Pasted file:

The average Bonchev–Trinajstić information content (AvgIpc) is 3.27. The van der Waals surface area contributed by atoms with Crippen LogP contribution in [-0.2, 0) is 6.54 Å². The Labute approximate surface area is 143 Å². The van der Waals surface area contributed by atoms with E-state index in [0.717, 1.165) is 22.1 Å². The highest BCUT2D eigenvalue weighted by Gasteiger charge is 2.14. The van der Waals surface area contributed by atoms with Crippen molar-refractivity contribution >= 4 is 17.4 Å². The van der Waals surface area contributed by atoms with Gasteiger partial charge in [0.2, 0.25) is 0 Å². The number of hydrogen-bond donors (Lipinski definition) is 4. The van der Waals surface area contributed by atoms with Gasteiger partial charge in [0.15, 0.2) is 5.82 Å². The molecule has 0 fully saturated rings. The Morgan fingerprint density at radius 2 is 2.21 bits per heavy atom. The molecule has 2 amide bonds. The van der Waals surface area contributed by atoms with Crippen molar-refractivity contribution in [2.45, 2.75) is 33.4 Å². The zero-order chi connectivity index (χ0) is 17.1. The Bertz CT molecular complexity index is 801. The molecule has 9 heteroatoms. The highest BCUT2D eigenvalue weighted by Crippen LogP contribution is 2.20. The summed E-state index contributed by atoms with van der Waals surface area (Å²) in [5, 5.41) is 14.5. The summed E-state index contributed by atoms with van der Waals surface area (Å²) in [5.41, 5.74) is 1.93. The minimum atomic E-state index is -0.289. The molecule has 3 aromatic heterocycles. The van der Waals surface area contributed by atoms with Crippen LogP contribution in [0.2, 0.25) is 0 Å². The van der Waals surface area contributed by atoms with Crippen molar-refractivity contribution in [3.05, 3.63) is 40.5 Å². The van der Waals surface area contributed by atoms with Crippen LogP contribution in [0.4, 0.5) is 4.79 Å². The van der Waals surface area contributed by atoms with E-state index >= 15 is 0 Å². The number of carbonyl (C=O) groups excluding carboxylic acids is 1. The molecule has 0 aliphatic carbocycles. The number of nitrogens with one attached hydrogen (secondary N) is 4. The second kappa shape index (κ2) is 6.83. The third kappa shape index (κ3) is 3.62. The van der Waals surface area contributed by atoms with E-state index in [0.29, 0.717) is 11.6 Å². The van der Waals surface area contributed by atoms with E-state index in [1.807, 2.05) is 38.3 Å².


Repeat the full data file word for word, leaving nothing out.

The average Bonchev–Trinajstić information content (AvgIpc) is 3.27. The van der Waals surface area contributed by atoms with Crippen LogP contribution in [-0.2, 0) is 6.54 Å². The Labute approximate surface area is 143 Å². The van der Waals surface area contributed by atoms with E-state index in [0.717, 1.165) is 22.1 Å². The highest BCUT2D eigenvalue weighted by Gasteiger charge is 2.14. The van der Waals surface area contributed by atoms with Crippen molar-refractivity contribution >= 4 is 17.4 Å². The van der Waals surface area contributed by atoms with Gasteiger partial charge in [0.2, 0.25) is 0 Å². The number of hydrogen-bond donors (Lipinski definition) is 4. The van der Waals surface area contributed by atoms with Gasteiger partial charge in [0.15, 0.2) is 5.82 Å². The molecule has 0 fully saturated rings. The Morgan fingerprint density at radius 2 is 2.21 bits per heavy atom. The molecule has 2 amide bonds. The van der Waals surface area contributed by atoms with Crippen molar-refractivity contribution in [2.45, 2.75) is 33.4 Å². The zero-order chi connectivity index (χ0) is 17.1. The Bertz CT molecular complexity index is 801. The molecule has 9 heteroatoms. The highest BCUT2D eigenvalue weighted by Crippen LogP contribution is 2.20. The summed E-state index contributed by atoms with van der Waals surface area (Å²) in [5, 5.41) is 14.5. The summed E-state index contributed by atoms with van der Waals surface area (Å²) in [5.41, 5.74) is 1.93. The minimum atomic E-state index is -0.289. The molecule has 3 aromatic heterocycles. The van der Waals surface area contributed by atoms with Crippen LogP contribution in [0.2, 0.25) is 0 Å². The van der Waals surface area contributed by atoms with Crippen molar-refractivity contribution in [3.05, 3.63) is 40.5 Å². The van der Waals surface area contributed by atoms with Crippen LogP contribution in [0.4, 0.5) is 4.79 Å². The van der Waals surface area contributed by atoms with E-state index >= 15 is 0 Å². The number of carbonyl (C=O) groups excluding carboxylic acids is 1. The molecule has 0 aliphatic carbocycles. The number of nitrogens with one attached hydrogen (secondary N) is 4. The second kappa shape index (κ2) is 6.83. The third kappa shape index (κ3) is 3.62. The van der Waals surface area contributed by atoms with E-state index in [0.29, 0.717) is 11.6 Å². The van der Waals surface area contributed by atoms with E-state index in [1.807, 2.05) is 38.3 Å².